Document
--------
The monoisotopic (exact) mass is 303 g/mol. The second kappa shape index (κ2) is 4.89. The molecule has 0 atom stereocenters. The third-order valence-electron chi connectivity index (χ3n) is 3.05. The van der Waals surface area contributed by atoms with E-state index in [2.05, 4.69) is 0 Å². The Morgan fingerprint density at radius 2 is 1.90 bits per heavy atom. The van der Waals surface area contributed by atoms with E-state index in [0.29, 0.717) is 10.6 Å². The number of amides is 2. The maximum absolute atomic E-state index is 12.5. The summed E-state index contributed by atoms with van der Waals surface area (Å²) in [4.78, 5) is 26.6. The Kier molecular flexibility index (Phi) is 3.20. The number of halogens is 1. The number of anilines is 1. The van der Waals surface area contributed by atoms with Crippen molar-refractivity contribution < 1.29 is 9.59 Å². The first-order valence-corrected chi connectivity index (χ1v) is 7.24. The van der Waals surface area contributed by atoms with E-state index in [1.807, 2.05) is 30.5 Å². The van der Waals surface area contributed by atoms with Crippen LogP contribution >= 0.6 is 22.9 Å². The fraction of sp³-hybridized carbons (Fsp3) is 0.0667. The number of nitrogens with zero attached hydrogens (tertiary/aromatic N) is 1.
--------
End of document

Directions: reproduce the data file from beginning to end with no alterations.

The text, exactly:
The monoisotopic (exact) mass is 303 g/mol. The second kappa shape index (κ2) is 4.89. The molecule has 0 atom stereocenters. The third-order valence-electron chi connectivity index (χ3n) is 3.05. The van der Waals surface area contributed by atoms with E-state index in [2.05, 4.69) is 0 Å². The Morgan fingerprint density at radius 2 is 1.90 bits per heavy atom. The van der Waals surface area contributed by atoms with E-state index in [0.29, 0.717) is 10.6 Å². The number of amides is 2. The maximum absolute atomic E-state index is 12.5. The summed E-state index contributed by atoms with van der Waals surface area (Å²) in [4.78, 5) is 26.6. The Kier molecular flexibility index (Phi) is 3.20. The number of halogens is 1. The number of anilines is 1. The van der Waals surface area contributed by atoms with Crippen molar-refractivity contribution < 1.29 is 9.59 Å². The first-order valence-corrected chi connectivity index (χ1v) is 7.24. The van der Waals surface area contributed by atoms with E-state index in [1.807, 2.05) is 30.5 Å². The van der Waals surface area contributed by atoms with Crippen LogP contribution >= 0.6 is 22.9 Å². The fraction of sp³-hybridized carbons (Fsp3) is 0.0667. The number of nitrogens with zero attached hydrogens (tertiary/aromatic N) is 1.